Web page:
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Gunnar Kaasen, with lead dog Balto forcing his canine teammates to strive onward, arrived with the antitoxin in Nome, Alaska, early morning February 2, 1925. Balto's statue, standing in New York City's Central Park, has proved an inspiration for countless generations of youngsters.

The glowing bronze of this statue on a rock outcropping near the East Drive at 67th Street in NYC's Central Park reflects the loving pats of countless children and adults who recall the story of a heroic dog. In January 1925, the city of Nome, Alaska experienced an outbreak of diphtheria.


A relay of mushers and their dog-sled teams was the only way to deliver the fur-wrapped twenty-pound package of serum to the ailing community 674 miles from Nenana. The route followed the old Iditarod Trail used by mail drivers from Anchorage to Nome (now the route of the dog-sled championships). The 20 teams of over 200 dogs covered the frozen terrain at about six miles per hour, in blizzard conditions with temperatures of 50 degrees below zero.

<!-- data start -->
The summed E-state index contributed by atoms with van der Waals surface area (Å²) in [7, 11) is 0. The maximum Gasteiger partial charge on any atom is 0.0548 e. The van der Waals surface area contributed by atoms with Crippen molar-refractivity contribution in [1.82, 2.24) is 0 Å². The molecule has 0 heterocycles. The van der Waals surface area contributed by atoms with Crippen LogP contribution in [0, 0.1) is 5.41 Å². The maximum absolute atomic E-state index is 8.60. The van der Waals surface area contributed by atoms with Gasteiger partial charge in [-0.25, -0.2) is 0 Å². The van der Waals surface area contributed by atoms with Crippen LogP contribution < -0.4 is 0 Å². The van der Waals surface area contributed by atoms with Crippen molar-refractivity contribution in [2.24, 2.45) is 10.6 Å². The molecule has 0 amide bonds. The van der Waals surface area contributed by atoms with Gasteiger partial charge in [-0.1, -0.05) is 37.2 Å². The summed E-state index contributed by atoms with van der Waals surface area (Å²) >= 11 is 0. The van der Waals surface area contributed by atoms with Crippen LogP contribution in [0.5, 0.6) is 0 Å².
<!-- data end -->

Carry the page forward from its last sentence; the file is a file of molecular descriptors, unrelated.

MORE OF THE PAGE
The last musher, Gunnar Kasson, and his team lead by Balto, a black and white Alaskan malamute, raced over the frozen tundra in only five days and seven hours - a world record time.

Balto survived the journey, and toured the United States with the rest of the dog team. On December 17, 1925, 10 months after his arrival in Nome, Balto was present as this bronze statue was unveiled in Central Park.

Balto died in 1933 in Cleveland, Ohio, where his stuffed body is on display at Cleveland's Natural History Museum.

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